29. Tashiro M, Hashino K, Shiozaki M, Ibuki F, Maki Z (1987) The complete amino acid sequence of rice bran trypsin inhibitor. J Biochem 102:297–306PubMedGoogle Scholar
  30. Tashiro M, Asao T, Hirata C, Takahashi K, Kanamori M (1990) The complete amino acid sequence of a major trypsin inhibitor from seeds of foxtail millet (Setaria italica). J Biochem 108:669–672PubMedGoogle Scholar
  31. Tsunogae Y, Tanaka I, Yamane T, Kikkawa J, Ashida T, Ishikawa C, Watanabe K, Nakamura S, Takahashi K (1986) Structure of trypsin binding domain of Bowman-Birk type protease inhibitor and its interaction with trypsin. J Biochem 100:1637–1646PubMedGoogle Scholar
  32. Waxadal MJ, Konigsberg WH, Henley WL, Edelman GM (1968) The covalent structure of a human γ-immunoglobulin—II. Isolation and characterization of the cyanogen bromide fragments. Biochemistry 7:1959–1966Google Scholar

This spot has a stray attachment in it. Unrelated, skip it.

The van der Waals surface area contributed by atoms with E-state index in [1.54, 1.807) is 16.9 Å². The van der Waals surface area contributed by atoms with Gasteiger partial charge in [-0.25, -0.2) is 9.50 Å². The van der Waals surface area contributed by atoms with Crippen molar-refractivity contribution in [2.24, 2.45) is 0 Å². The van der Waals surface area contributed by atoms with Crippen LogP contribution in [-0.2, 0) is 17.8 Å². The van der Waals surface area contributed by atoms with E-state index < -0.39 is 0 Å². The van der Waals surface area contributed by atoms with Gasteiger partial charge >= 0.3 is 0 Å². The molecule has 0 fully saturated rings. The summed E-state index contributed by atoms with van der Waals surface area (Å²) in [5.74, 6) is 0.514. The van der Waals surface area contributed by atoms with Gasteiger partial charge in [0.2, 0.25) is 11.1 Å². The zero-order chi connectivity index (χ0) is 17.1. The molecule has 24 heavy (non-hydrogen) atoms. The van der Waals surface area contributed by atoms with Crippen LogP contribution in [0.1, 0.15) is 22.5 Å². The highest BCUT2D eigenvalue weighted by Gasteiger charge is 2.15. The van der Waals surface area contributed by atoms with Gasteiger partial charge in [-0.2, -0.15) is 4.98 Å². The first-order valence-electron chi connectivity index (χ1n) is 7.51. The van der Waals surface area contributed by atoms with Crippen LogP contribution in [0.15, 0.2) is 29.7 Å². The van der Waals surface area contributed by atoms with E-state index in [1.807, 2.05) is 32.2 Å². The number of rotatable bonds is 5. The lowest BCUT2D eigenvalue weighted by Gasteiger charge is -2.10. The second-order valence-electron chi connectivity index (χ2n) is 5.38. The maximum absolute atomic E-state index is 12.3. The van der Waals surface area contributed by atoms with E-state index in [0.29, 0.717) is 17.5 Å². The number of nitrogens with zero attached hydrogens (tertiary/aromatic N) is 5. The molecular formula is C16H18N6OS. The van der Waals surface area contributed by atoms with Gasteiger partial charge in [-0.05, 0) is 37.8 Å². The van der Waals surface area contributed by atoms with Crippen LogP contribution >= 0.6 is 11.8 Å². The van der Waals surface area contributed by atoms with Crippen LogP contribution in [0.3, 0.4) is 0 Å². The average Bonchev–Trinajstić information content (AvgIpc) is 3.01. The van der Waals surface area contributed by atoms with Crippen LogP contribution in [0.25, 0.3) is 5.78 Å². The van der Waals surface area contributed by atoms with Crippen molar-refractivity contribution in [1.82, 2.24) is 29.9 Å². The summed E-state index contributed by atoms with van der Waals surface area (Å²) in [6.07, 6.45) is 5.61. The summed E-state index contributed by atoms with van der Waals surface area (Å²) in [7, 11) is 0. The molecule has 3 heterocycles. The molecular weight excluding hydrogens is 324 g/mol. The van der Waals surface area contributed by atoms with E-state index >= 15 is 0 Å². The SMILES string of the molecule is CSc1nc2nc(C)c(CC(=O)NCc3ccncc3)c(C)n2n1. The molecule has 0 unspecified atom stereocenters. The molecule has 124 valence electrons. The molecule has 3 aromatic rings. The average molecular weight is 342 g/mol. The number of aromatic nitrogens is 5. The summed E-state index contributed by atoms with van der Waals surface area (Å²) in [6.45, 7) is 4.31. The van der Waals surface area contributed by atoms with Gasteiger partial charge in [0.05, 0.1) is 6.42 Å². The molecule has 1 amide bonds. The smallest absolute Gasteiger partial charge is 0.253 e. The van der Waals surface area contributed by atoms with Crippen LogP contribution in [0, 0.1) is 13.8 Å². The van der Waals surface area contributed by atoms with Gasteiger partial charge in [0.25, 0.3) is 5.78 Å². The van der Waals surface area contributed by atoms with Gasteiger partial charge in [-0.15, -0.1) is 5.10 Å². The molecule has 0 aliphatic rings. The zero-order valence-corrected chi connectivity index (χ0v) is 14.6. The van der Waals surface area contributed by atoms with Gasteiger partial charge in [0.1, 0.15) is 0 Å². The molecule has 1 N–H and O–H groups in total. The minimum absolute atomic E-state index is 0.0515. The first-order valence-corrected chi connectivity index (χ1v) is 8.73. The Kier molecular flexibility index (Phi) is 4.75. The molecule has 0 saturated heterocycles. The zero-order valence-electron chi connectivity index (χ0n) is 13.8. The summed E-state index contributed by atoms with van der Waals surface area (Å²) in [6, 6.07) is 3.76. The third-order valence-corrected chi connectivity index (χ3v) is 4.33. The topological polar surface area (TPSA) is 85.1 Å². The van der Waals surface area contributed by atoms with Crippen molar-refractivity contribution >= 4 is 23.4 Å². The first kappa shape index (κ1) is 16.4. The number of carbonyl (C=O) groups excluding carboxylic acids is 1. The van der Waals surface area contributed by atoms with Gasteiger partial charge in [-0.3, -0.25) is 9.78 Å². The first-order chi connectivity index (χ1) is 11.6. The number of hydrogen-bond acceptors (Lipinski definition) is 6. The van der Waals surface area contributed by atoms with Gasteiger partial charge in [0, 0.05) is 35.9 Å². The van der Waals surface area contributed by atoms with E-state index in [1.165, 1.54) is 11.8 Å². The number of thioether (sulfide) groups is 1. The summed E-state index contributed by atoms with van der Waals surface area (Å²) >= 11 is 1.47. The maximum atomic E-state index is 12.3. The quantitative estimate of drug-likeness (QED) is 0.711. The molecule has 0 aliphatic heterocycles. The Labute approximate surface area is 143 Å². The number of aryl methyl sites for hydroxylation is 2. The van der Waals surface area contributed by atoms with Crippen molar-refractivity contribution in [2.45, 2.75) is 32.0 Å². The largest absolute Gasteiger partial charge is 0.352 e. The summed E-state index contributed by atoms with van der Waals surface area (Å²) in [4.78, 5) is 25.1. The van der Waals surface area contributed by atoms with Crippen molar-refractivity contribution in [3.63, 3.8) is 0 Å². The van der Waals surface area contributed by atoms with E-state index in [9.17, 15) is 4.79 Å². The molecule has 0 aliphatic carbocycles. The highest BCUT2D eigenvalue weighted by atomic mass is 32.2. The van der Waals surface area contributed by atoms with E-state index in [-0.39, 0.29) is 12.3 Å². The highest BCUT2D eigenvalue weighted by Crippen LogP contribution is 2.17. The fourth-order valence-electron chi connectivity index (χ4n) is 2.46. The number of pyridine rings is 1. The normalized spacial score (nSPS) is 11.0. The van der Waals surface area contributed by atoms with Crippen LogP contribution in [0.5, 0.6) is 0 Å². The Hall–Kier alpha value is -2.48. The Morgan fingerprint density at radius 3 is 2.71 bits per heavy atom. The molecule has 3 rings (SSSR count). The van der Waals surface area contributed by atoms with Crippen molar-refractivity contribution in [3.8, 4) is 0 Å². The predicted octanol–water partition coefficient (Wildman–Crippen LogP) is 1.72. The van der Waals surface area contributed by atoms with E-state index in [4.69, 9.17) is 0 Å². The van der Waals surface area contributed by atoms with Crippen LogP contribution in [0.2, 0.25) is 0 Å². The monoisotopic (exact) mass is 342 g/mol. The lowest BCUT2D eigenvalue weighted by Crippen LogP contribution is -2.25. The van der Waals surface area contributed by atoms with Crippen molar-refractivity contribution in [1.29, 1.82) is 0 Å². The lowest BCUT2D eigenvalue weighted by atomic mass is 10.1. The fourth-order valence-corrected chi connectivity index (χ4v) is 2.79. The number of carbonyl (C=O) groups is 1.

33. Yang CV, Paulay E. Krazer HS, Hilschmann N (1981) Chromatography and rechromatography in high performance liquid chromatography of peptide mixtures: the complete primary structure of an immunoglobulin L-chain of k-type, subgroup I (Bence-Jones protein Den). Hoppe Seylers Z Physiol Chem 362:1131–1146PubMedGoogle Scholar

Copyright information

© springer-Verlag New York Inc 1996

Authors and Affiliations

  • Balaji Prakash
    • 1
  • S. Selvaraj
    • 1
  • M. R. N. Murthy
    • 1
  • Y. N. Sreerama
    • 2
  • D. Rajagopal Rao
    • 2
  • Lalitha R. Gowda
    • 2
  1. 1.Molecular Biophysics UnitIndian Institute of ScienceBangaloreIndia
  2. 2.Department of Biochemistry and NutritionCentral Food Technological Research InstituteMysoreIndia

Personalised recommendations